Water Quality Reports
In accordance with the Safe Drinking Water Act and Texas Commission on Environmental Quality (TCEQ) rules, Benbrook Water Authority makes Consumer Confidence Reports available to the public. These reports include information water quality information from the previous calendar year and are made available by July 1 of each year. To view the most recent report, or to view reports from recent years, click one of the links below.
Texas Optimization Program (TOP) Award
The Benbrook Water Authority (BWA) continues to be recognized by the Texas Commission on Environmental Quality (TCEQ) for participation in the Texas Optimization Program (TOP). This award recognizes water treatment plants that voluntarily work to exceed the minimum requirements set by the State of Texas for water clarity. The TOP award is one of the highest awards a water system can receive from the TCEQ. Each time that a plant meets the extremely stringent recognition criteria continuously for six months, the TCEQ presents the water system with a TOP recognition award. The BWA has received fifteen (15) consecutive awards since it began participating in the program in 2007.
The goal of optimization is to lower the risk of waterborne disease by reducing the number of pathogenic organisms that could pass through a treatment plants. The program has been in place since 1998 and includes 22 participants (out of 320 plants) in the entire State of Texas as of 2022. Only one water treatment plant has been recognized longer than BWA. BWA treatment plant operators are to be commended for their dedication and diligence in pursuing and maintaining TOP recognition.
Learn more about the Texas Optimization Program.
Outstanding Public Drinking Water System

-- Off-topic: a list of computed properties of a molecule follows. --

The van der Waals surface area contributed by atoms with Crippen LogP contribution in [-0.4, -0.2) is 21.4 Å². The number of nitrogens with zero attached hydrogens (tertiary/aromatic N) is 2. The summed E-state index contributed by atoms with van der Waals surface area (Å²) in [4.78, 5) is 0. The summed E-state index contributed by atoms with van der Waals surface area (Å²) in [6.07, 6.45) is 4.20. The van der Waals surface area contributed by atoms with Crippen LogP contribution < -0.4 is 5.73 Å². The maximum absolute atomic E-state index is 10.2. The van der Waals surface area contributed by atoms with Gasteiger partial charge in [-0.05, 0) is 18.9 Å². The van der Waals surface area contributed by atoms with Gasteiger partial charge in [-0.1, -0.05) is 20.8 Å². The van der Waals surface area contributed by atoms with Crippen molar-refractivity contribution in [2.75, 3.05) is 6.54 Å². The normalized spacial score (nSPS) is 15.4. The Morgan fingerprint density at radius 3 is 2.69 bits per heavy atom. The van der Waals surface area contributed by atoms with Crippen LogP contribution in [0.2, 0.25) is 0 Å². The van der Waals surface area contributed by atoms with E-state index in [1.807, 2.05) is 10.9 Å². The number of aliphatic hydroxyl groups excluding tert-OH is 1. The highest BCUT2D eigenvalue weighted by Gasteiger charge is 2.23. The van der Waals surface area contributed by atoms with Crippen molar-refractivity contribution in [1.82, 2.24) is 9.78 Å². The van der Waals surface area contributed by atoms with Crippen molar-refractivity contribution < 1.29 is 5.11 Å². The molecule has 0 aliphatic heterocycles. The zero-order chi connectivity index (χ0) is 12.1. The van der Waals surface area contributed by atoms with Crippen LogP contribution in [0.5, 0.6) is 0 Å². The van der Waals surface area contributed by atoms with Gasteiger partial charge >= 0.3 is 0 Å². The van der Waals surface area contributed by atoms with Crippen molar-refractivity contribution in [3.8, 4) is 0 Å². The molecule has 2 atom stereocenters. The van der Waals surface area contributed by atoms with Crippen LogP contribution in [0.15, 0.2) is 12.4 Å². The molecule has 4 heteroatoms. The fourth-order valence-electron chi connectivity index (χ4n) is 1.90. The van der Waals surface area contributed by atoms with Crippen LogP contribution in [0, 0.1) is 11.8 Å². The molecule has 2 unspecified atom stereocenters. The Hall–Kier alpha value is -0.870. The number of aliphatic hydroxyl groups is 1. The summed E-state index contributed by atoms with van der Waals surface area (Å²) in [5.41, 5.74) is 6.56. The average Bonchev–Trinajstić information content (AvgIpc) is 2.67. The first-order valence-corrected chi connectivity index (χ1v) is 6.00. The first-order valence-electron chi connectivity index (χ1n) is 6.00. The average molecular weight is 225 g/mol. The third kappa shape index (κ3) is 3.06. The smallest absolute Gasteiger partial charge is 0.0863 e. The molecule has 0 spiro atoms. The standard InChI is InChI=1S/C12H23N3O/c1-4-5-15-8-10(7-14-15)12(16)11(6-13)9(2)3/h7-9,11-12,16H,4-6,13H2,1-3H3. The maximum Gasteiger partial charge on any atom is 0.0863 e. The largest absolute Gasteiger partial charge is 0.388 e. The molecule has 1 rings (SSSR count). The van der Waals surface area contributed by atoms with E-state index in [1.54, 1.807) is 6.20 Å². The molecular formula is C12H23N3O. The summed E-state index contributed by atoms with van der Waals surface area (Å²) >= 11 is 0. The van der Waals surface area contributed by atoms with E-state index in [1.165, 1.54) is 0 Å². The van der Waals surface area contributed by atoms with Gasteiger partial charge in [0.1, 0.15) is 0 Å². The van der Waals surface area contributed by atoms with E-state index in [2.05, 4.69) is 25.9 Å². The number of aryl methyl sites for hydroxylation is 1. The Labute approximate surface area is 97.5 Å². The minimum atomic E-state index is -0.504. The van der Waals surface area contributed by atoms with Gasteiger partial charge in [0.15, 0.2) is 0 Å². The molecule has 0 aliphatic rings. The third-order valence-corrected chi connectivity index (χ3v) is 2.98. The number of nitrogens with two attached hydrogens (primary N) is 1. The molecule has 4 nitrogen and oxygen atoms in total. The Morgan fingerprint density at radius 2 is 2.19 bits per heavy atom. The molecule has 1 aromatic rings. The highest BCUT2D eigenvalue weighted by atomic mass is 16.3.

Benbrook Water Authority received the TCEQ’s Outstanding Public Drinking Water System Award in 2005 and 2006; view the 2005 Outstanding Water System Award Press Release (PDF). This award recognizes overall excellence in all aspects of operating a public water system (PWS).
To be recognized, a PWS must go above and beyond the minimum standards in protecting public health and ensuring reliable operation. BWA is one of only 44 public water systems to have received this award. To be eligible for this award, a PWS must meet several criteria, including meeting the criteria for being recognized as a Superior PWS, meeting the criteria for the Total Coliform Rule Program Award, and having no major violations or enforcement actions for the recognition calendar year.
Learn more about the Outstanding Public Drinking Water System Award.
Total Coliform Rule Program Award
BWA has earned this award from 2003 to 2007. This award is presented every two years based on compliance during the previous two calendar years. To receive this recognition, the public water system must have been an active public water system for each of the 24 consecutive months and had no Total Coliform Rule violations during that 24-month period.
Superior Public Water System
The Benbrook Water Authority (BWA) has been recognized by the Texas Commission on Environmental Quality (TCEQ) as a Superior Public Water System since 1998. The requirements for achieving and maintaining Superior recognition are established by the Texas Commission on Environmental Quality per 30 Texas Administrative Code (TAC), Section 290.47(a) - Appendix A
Public water supply systems which achieve and maintain recognition must exceed the minimum acceptable standards of the commission in these sections.
To attain recognition as a “Superior Public Water System,” the following additional requirements must be met:
- Physical facilities shall comply with the requirements in these sections.
- There shall be a minimum of two certified operators with additional operators required for larger systems.
- The system’ microbiological record or the previous 24 months period shall indicate no violations (frequency, number or maximum contaminant level) of the drinking water standards.
- The quality of the water shall comply with all primary water quality parameters listed in the drinking water standards.
- The chemical quality of the water shall comply with all secondary constituent levels listed in the drinking water standards.
- The system’s operation shall comply with applicable state statutes and minimum acceptable operating practices set forth in Section 290.46 of this title (relating to Minimum Acceptable Operating Practices for Public Drinking Water Supplies).
- The system’s capacities shall meet or exceed minimum water system capacity requirements set forth in Section 290.45 of this title (relating to Minimum Water System Capacity Requirements).